“Where’s your green people, huh?” Ava asks.

I suggest that immigration reform would help solve these problems.

“So is that gonna stop the flow?” Joe says. “They’re still gonna cross the border illegally.”

“I like Mexican people,” Ava tells me. “I don’t think anything’s wrong with them. It’s fine if they’re here legally. I never really felt prejudiced toward ‘em at all. And I lived in Mexico, too. But I was there legally! I was there legally for sure.”

At that moment Frank Sinatra’s “My Way”—the sheriff’s favorite song—starts playing from his cell phone; he grins and holds his phone aloft, letting the tinny chorus run for a few seconds before picking up. It’s time for yet another interview, this time for a Boston radio show. Arpaio pushes aside his plate of chicken bones, gets up from the table, and Ava and I follow him into his office where he sits down at his desk. The host introduces him as “a guy who’s always said what you mean and meant what you say,” then asks about the investigations.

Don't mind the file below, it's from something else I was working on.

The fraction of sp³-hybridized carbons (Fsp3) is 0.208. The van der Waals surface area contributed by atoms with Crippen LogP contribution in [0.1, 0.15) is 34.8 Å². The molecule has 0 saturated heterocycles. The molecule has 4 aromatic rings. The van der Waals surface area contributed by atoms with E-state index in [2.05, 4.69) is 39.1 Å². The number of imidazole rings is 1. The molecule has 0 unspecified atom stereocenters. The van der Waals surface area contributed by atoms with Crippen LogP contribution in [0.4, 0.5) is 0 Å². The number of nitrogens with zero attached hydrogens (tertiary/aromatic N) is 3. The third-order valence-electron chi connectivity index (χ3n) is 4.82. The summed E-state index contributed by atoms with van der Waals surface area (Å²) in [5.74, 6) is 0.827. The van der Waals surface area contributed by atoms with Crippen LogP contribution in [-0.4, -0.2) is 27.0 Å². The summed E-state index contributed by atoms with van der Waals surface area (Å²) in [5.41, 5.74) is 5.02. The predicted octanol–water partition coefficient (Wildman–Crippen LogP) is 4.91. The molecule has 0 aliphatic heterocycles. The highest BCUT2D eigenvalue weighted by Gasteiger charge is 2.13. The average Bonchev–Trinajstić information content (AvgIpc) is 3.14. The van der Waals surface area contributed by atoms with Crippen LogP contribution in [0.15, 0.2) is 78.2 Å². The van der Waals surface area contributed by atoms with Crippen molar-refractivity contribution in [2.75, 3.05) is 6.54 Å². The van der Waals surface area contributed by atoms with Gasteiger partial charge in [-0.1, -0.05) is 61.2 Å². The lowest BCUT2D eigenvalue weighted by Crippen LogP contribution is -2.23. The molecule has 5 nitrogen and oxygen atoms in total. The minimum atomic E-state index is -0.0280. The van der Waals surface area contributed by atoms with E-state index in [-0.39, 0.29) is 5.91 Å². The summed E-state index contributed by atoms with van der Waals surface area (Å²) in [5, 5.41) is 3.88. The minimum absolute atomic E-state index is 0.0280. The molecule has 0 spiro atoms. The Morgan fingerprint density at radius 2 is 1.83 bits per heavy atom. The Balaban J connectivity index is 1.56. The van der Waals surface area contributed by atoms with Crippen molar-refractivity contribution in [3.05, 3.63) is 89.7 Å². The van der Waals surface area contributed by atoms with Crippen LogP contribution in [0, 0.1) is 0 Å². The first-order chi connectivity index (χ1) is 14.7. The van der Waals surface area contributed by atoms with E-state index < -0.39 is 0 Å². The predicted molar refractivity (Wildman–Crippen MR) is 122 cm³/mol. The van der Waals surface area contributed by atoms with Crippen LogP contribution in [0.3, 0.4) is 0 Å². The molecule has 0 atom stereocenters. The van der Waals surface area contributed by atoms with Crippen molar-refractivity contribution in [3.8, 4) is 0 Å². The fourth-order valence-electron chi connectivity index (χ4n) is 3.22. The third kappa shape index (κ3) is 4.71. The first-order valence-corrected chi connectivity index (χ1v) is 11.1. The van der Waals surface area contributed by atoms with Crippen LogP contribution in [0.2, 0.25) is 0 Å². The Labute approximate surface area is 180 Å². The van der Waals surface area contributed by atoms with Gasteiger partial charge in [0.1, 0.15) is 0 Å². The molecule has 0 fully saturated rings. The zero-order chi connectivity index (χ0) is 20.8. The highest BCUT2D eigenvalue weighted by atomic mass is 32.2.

Something clicks in the sheriff, and he enters his speaking-to-the-media zone, where monologues form seamlessly from a well of sound bites and practiced narratives. Tonight, the dial is set to “indignant defiance.”

“You know, I have nothing to hide,” he says. “They can send an army down here. I’ve been saying for years: Call the FBI if you don’t like what I’m doing. They’re gonna waste a lot of money, and come down here, and try to say that the people are in fear, that I put them in fear, because I’m enforcing the illegal immigration laws. But I’m not gonna stop. I’m not gonna back down.”

The calls pour in. One woman asks if it might be possible to deputize citizens to arrest illegals—as well as their American-born children. “It’s the anchor babies that are bleeding us dry,” she complains.

“You’re a gentleman, you live by the law,” says a man born in the same year as Arpaio. “You are a symbol of this country. And the country is losing people like you.”

“We have to follow the laws,” Arpaio tells a man calling from Massachusetts. “That’s what this country’s all about. But evidently some people don’t believe that.”